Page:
Road to Radar Festival 2014: stream a heavy mixtape by Ornaments

In addition to the free tickets we’re giving away, we asked some of the musicians taking part to Radar Festival to make mixtapes for us. First one comes from Ornaments, our favourite band playing on the fifth day of the festival. They’re partly based in Carpi (like us!), their live shows are huge and their video for Aer is so perfect that could belong to Tool. Their picks for the mixtape represent the natural evolution we all experienced during our post-adolescential years, when we all started looking beyond the borders of metal and learned to appreciate also more “quiet” genres. Check it out below. Track by track is provided by the band itself.

Guest Mixtape: Ornaments by Going Solo on Mixcloud

I saw Breach opening for Neurosis in 1996 at Interzona, Verona. I saw Neurosis many times after that. Breach were the only band that was able to leave a mark, without disfiguring in the presence of Neurosis. At the end of the gig they gave me the promo of their soon-to-be released record It’s Me God. Valid is its opening track. It impressed for the minimalistic construction and the arrangement. Synchopated breaking back pauses, the choice of singing only in the last few seconds… it’s almost 20 years old, but I still listen to it constantly – Alessandro Zanotti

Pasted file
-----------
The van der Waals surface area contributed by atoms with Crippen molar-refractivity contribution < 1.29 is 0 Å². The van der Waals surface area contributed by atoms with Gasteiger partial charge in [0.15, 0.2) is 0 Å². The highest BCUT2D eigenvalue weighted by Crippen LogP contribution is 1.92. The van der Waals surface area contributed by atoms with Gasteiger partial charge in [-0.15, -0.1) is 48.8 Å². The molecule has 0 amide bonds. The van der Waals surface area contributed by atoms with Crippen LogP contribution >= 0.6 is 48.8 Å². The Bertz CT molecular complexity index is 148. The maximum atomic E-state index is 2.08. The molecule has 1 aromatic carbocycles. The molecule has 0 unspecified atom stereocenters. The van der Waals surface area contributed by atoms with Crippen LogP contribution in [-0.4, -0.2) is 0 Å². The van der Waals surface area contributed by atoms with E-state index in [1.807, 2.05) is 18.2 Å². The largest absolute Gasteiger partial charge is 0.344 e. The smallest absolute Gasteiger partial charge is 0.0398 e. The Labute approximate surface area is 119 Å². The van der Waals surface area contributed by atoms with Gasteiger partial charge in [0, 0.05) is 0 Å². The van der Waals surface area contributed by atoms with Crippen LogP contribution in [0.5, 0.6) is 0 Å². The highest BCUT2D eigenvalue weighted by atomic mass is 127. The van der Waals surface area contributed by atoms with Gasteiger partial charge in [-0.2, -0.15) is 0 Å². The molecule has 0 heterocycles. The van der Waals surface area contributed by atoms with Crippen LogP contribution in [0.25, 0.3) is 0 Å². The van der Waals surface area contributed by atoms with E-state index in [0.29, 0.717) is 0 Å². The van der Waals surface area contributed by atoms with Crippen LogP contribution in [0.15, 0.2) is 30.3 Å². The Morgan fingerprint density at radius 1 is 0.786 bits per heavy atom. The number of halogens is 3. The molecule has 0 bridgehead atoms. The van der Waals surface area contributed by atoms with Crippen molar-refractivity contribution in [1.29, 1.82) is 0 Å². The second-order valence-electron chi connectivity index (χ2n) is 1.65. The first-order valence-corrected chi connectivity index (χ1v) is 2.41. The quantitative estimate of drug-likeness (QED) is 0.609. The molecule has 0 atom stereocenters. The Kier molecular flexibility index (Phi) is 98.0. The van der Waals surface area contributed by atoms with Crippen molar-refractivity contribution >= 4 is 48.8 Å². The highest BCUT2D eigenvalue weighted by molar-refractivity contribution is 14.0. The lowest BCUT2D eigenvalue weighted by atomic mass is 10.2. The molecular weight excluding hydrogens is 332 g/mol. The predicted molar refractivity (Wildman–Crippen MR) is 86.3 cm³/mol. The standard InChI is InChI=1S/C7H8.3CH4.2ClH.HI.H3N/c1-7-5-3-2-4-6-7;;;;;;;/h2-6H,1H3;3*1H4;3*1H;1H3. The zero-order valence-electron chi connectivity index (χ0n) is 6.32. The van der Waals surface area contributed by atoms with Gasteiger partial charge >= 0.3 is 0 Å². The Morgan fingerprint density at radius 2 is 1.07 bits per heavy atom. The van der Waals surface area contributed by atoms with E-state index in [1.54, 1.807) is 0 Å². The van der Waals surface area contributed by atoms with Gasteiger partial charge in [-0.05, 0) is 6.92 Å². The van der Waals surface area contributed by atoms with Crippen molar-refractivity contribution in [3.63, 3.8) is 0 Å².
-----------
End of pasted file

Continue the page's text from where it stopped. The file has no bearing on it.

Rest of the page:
I listened for the first time to Neurosis in 1996, when Through Silver In Blood was released. I consider them fundamental for my musical growth. I’ve always been  impressed by the sounds of their studio releases through the years, especially by the melodies’ construction, that manages to be unpredictable even if it’s full of references to other bands like Swans and Pink Floyd. Also, the physical impact of their exibitions, the wall of sound they build and the emotive charge are incredible. They’re worth their fame, even after a 30-year-long career – Enrico Baraldi

During the last few years, I felt the urgence of diserting every kind of hardcore-punk-metal listening (derivates and posthumous included) in order to explore new environments for inspiration… like electronic music. I chose Mika Vainio: one of the most eminent minimal techno/industrial masters. His decision of working exclusively with analogic machines makes him a musician and a modern sound archeologist at the same time. Secondly, I chose Pg Lost (with the track Jura, from their album In And Ever Out) because, in my opinion, this Swedish musicians represent one of the hightest peaks ever reached by instrumental post-rock and – at the same time – the inevitable signal that the genre’s now back to worn and recurring formulas… – Davide Gherardi

Monolith by The Beta Band has always brought me somewhere else, to the cold, to the heat, to the shore to run, swim and play dead. – Colette Baraldi